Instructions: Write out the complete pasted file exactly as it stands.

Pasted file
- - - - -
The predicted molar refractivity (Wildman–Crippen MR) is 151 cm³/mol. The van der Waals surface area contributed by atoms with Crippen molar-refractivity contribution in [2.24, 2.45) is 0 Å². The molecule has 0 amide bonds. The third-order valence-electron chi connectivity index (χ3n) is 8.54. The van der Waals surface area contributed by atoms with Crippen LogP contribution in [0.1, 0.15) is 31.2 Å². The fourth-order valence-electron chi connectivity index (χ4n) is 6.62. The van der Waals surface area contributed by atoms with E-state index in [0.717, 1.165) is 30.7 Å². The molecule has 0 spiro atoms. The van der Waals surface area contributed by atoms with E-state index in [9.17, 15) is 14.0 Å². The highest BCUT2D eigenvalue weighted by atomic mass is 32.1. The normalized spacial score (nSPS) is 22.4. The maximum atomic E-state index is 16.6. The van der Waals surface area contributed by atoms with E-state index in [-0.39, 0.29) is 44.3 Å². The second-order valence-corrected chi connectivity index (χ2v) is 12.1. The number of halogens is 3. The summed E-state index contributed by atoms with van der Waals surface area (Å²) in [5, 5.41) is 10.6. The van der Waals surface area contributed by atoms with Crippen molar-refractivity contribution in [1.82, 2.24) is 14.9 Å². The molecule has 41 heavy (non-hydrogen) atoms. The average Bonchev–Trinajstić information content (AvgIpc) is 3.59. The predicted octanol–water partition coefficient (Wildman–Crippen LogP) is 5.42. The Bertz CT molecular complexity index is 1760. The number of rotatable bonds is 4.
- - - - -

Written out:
The predicted molar refractivity (Wildman–Crippen MR) is 151 cm³/mol. The van der Waals surface area contributed by atoms with Crippen molar-refractivity contribution in [2.24, 2.45) is 0 Å². The molecule has 0 amide bonds. The third-order valence-electron chi connectivity index (χ3n) is 8.54. The van der Waals surface area contributed by atoms with Crippen LogP contribution in [0.1, 0.15) is 31.2 Å². The fourth-order valence-electron chi connectivity index (χ4n) is 6.62. The van der Waals surface area contributed by atoms with E-state index in [0.717, 1.165) is 30.7 Å². The molecule has 0 spiro atoms. The van der Waals surface area contributed by atoms with E-state index in [9.17, 15) is 14.0 Å². The highest BCUT2D eigenvalue weighted by atomic mass is 32.1. The normalized spacial score (nSPS) is 22.4. The maximum atomic E-state index is 16.6. The van der Waals surface area contributed by atoms with E-state index in [-0.39, 0.29) is 44.3 Å². The second-order valence-corrected chi connectivity index (χ2v) is 12.1. The number of halogens is 3. The summed E-state index contributed by atoms with van der Waals surface area (Å²) in [5, 5.41) is 10.6. The van der Waals surface area contributed by atoms with Crippen molar-refractivity contribution in [1.82, 2.24) is 14.9 Å². The molecule has 41 heavy (non-hydrogen) atoms. The average Bonchev–Trinajstić information content (AvgIpc) is 3.59. The predicted octanol–water partition coefficient (Wildman–Crippen LogP) is 5.42. The Bertz CT molecular complexity index is 1760. The number of rotatable bonds is 4.